The Suffolk County Legislature has done again what it’s known for — passing ground-breaking legislation. This time it’s the “Toxic Free Toys Act.”
Finally people are waking up to the outrage of toys containing poisons sold in Suffolk and all over the United States. It’s equally outrageous that the federal government has been doing little about this. As for the toy industry, they simply have no shame. Fred Locker, counsel for the Safe to Play Coalition, representing toy manufacturers, told the Suffolk Legislature on June 2: “The question I have to ask is ‘why?’ Why enact a law that is unnecessary?”
Later that day, all 18 legislators, members of the Democratic, Republican, Independence and Working Families parties, voted for children’s safety. This included Legislator Jay Schneiderman (I-Montauk) who represents Shelter Island. The measure is slated to be signed by County Executive Steve Bellone next week.
Its author is Legislator Kara Hahn (D-Setauket). It follows a report last December, “Toxic Toys on Long Island,” prepared by Clean and Healthy New York and the New York League of Conservation Voters Educational Fund.
“Children’s products containing toxic chemicals are for sale on Long Island,” the report opens. “These chemicals are dangerous, unnecessary and pose health risks like cancer.” Investigators looked for the presence of some of the most hazardous chemicals in products intended to be used by children on a daily basis and found plenty to be concerned about.
A variety of stores were visited, including major outlets such as Walmart and Target that were selling toys and other children’s products.
A “handheld device,” an X-ray fluorescence analyzer, was used. It can detect and measure toxic substances in parts per million. Found in dolls, jewelry, jewelry-making kits, toy cars and other items were poisonous substances including arsenic, antimony, cadmium, cobalt, lead and mercury.
“Current regulations are inadequate to protect our children, our families, our communities and the environment,” the investigative report stated. Various federal laws such as the Toxic Substances Control Act “have allowed for very limited regulation of chemicals.”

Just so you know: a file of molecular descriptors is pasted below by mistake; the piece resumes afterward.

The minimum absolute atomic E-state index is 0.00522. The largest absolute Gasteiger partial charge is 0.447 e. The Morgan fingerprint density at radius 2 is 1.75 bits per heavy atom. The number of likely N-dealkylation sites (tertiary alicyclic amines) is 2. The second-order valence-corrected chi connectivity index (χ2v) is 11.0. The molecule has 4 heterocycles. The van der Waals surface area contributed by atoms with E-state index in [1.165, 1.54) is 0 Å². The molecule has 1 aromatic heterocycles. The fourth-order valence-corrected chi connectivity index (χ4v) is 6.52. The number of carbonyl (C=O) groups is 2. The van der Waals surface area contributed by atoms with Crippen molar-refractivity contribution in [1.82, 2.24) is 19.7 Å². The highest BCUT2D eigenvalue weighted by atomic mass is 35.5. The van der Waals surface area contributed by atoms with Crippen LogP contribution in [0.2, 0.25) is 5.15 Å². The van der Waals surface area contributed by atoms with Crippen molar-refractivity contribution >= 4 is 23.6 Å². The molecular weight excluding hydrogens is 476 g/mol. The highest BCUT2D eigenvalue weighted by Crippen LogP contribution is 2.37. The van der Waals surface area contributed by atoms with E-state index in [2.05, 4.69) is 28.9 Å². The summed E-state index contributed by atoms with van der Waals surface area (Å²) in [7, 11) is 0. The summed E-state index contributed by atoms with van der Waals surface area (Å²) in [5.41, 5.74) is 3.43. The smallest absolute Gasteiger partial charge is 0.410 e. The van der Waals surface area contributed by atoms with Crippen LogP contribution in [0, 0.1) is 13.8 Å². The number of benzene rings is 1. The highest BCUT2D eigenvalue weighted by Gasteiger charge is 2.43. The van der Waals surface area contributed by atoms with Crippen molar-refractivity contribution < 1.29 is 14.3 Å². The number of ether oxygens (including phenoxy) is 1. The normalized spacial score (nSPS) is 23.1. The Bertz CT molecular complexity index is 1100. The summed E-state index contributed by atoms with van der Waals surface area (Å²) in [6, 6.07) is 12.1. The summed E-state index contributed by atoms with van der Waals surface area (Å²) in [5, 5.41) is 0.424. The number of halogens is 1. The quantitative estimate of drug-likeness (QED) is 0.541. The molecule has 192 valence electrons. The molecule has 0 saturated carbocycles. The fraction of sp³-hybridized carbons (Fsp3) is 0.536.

So where the U.S. government has failed to go, Ms. Hahn went. The report, said Ms. Hahn, reflects how federal laws “do not fully protect children from the dangerous toxins found in many toys.” She noted how the chemicals found in the investigation resulting in the “Toxic Toys on Long Island” report “have been linked to cancer, cognitive impairments, hyperactive and genetic disorders in children.
It makes no sense to me as chair of the legislature’s Environment, Planning and Agriculture Committee to promote policies that reduce these toxins in our drinking water only to have them reintroduced to our residents at the toy store checkout counter.”
The bill authored by Ms. Hahn, the mother of an eight-year-old girl, sets up a system in which the county’s Department of Health Services will conduct checks on at least 10 retailers per quarter that sell children’s products. An x-ray fluorescence analyzer will be used onsite at the retailers to determine whether the chemicals cited in the “investigative report are present at unsafe levels.
“The department shall inform the retailer of products screened that exceed the toxic content levels in this law,” the legislation states. A store continuing to offer for sale a children’s product found by the department to violate the statute will be issued a notice of violation. A fine of $500 is owed for the first violation and after that $1,000 per violation.
Kathleen Curtis, executive director of Clean and Healthy New York, said after the bill’s passage: “In the absence of a strong state or federal law to regulate toxic chemicals in children’s products, it is both laudable and appropriate for Suffolk County to take action to protect its most precious and vulnerable citizens.
Hopefully, this action will create a tipping point for New York State to follow suit. Otherwise, more localities will step up and follow Suffolk’s lead.”
Suffolk County has multiple times enacted first-in-the-state and first-in-the-nation laws, some subsequently adopted by New York State and federal governments.
This new trailblazing county law should be the basis for state and federal statutes.
If the toy manufacturers’ lobby is so powerful that this cannot be done — that’s a governmental crime. But at least Suffolk County is doing the completely right thing.